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Designing a global BV designation and education system
Regulatory pressures and the need to better serve the public interest are making it imperative for the BV profession to harmonize globally. A panel of global BV educators will debate the issues and challenges in the design of a global BV designation and accreditation system. The “Lively Debate on Global Business Valuation Education” will take place on October 23, immediately following the annual general meeting of the International Valuation Standards Council (IVSC) in Toronto, Canada.
Panel members are April Mackenzie, CEO of the IVSC; Ben Elder, global director of RICS Valuation and EQS; Bob Morrison, chair of ASA Business Valuation Committee and chair of IIBV Education Committee; Doug McPhee, global head of KPMG BV education; and Pierre Maille of PwC Montreal and vice chair of the Canadian Institute of Chartered Business Valuators (CICBV).
Hosted by the International Institute of Business Valuators (IIBV) and Business Valuation Resources (BVR) and sponsored by American Appraisal, this event is free. If you can’t make it in person, the event will be webcast live. For details, click here. In the meantime, join the discussion of this topic on BVR’s LinkedIn page.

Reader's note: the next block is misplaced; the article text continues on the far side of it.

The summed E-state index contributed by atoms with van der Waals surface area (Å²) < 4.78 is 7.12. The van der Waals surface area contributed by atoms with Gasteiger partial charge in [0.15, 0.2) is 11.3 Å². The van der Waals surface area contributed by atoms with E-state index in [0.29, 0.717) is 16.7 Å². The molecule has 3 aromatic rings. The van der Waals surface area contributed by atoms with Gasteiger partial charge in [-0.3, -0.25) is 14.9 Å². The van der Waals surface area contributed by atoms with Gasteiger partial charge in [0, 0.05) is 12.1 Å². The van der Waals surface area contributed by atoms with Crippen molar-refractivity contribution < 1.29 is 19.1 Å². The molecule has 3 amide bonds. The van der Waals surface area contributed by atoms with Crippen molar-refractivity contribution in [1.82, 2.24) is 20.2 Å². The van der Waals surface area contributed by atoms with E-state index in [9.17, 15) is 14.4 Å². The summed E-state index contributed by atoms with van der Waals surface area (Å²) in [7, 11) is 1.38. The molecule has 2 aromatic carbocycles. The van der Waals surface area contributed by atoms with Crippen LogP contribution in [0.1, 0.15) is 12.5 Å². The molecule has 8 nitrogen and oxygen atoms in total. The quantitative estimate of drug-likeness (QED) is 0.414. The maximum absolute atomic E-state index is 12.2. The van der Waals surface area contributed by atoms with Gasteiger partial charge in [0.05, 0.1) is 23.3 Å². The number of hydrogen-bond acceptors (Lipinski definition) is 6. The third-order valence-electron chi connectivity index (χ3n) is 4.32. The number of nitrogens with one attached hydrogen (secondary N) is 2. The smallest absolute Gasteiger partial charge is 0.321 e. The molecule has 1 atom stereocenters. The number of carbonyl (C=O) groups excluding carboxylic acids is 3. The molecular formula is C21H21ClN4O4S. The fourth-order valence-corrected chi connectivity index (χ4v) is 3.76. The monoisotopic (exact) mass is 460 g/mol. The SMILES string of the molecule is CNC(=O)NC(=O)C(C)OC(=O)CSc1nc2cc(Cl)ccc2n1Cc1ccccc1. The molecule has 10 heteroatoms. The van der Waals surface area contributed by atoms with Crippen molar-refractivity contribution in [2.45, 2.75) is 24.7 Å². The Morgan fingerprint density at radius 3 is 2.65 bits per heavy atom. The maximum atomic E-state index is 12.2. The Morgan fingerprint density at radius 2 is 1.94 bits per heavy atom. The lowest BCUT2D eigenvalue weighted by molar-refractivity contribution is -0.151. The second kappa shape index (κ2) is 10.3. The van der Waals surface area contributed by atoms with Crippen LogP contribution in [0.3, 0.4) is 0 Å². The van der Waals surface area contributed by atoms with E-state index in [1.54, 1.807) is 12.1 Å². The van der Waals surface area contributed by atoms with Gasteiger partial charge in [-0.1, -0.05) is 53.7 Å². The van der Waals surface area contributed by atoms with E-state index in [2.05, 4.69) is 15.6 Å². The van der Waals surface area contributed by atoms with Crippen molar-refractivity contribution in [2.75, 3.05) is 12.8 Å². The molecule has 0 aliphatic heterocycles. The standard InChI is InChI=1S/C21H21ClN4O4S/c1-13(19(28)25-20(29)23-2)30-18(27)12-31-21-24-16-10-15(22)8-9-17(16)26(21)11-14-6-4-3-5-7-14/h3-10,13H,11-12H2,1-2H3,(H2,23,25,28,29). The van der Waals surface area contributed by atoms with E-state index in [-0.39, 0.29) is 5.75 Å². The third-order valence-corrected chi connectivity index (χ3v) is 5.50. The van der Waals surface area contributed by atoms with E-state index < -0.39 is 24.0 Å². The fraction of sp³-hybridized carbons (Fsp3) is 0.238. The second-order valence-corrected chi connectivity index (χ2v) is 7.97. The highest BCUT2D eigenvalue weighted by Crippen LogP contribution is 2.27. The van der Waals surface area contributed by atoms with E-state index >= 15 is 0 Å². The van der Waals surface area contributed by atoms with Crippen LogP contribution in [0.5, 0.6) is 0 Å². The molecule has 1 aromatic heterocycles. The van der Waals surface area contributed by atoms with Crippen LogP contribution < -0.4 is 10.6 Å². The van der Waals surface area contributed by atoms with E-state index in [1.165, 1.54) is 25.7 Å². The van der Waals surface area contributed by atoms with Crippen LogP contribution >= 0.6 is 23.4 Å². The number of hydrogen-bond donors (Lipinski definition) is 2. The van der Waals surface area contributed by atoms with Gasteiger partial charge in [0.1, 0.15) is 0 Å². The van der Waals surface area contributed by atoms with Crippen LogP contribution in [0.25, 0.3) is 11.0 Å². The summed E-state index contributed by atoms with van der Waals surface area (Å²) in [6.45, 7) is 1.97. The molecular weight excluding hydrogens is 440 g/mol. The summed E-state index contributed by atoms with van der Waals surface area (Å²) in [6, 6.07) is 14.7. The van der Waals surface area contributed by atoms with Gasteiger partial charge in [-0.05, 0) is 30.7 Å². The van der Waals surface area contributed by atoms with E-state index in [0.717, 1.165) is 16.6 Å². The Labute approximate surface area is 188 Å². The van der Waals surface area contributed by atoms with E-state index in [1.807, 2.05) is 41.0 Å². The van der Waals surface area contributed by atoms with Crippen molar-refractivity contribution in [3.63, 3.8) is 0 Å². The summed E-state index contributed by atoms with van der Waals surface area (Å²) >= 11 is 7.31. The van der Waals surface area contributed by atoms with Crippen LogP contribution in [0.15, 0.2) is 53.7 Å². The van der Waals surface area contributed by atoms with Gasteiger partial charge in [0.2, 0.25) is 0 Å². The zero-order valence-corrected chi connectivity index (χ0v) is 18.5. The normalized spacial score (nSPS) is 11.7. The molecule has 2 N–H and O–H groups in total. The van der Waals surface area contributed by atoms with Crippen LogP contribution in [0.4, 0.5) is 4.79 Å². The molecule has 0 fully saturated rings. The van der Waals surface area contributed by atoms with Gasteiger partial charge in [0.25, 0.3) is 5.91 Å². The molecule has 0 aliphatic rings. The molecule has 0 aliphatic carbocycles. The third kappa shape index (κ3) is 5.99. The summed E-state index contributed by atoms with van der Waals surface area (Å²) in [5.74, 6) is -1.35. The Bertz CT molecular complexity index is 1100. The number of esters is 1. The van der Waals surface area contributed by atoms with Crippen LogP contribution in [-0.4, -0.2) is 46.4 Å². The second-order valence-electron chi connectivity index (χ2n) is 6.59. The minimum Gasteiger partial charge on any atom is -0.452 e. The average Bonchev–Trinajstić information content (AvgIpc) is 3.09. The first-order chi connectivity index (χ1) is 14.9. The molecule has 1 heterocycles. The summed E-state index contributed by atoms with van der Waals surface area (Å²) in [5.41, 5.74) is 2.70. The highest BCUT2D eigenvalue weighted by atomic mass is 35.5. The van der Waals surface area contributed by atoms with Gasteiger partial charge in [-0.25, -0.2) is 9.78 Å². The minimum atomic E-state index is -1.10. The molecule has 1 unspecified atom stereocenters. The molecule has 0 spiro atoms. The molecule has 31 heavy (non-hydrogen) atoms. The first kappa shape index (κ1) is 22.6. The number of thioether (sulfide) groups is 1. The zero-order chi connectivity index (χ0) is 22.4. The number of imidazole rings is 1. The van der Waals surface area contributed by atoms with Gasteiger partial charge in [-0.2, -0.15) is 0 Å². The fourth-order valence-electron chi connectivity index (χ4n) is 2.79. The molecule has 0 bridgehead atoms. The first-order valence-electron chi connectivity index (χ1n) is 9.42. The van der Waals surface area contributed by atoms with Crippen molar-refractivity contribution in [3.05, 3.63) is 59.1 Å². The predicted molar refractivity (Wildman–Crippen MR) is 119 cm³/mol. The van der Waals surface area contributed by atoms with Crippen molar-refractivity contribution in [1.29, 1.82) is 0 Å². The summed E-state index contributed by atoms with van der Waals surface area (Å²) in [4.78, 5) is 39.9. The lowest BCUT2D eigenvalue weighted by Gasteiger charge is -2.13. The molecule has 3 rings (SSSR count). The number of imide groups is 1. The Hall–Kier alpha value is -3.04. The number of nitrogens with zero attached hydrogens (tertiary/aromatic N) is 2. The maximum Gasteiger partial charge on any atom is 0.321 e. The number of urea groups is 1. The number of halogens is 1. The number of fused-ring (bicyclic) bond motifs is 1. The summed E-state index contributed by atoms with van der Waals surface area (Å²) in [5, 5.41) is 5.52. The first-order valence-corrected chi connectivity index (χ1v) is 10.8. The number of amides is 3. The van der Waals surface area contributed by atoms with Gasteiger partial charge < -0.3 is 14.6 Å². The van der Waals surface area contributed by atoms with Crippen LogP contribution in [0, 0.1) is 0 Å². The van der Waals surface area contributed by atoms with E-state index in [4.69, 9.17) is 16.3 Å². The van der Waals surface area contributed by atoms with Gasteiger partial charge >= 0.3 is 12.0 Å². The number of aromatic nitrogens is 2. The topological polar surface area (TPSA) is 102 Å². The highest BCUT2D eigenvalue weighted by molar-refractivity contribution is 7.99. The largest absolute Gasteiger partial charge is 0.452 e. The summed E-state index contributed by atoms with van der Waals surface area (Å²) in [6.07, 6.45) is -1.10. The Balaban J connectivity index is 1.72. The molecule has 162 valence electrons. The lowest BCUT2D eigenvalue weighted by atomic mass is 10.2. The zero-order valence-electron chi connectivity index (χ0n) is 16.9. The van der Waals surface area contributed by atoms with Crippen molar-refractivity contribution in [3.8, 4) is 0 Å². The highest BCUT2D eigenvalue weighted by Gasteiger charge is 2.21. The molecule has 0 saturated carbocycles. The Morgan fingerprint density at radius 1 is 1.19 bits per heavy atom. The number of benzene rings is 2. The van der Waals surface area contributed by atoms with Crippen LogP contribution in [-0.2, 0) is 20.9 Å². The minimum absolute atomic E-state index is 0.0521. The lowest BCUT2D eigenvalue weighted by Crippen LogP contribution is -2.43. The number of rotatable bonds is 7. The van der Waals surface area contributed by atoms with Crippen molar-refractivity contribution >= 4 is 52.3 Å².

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See you soon at the AICPA FVS Conference
BVWire will be attending the AICPA Forensic & Valuation Services Conference in New Orleans November 9-11, and we hope to see you there. New tracks, new training, and some excellent preconference workshops highlight this year’s must-attend event.
Jam packed: A total of seven tracks of sessions will be presented, and four of them are new for this year’s conference: Hands-On Valuation, Hands-On Forensics, Cutting Edge, and Industry. The other tracks are: General Valuation, General Forensics, and Litigation. Also, the AICPA is kicking off a new educational program for up-and-comers called the NextGen FVS Professionals Program, which is tailored to individuals with fewer than five years of forensic accounting or BV experience. Three preconference workshops will be available: Computer Forensics Bootcamp for Fraud Investigators, Fair Value Measurements in Financial Reporting, and Growing Your Practice and Balancing It All!
Online streaming: If you can’t attend in person, the sessions can be streamed directly to your PC and you can earn CPE credits without leaving your office. Different online options are available so that you can customize your own program. For details about online attendance, go to the AICPA’s online conference Web page.
See you there!
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Opportunity for financial damages experts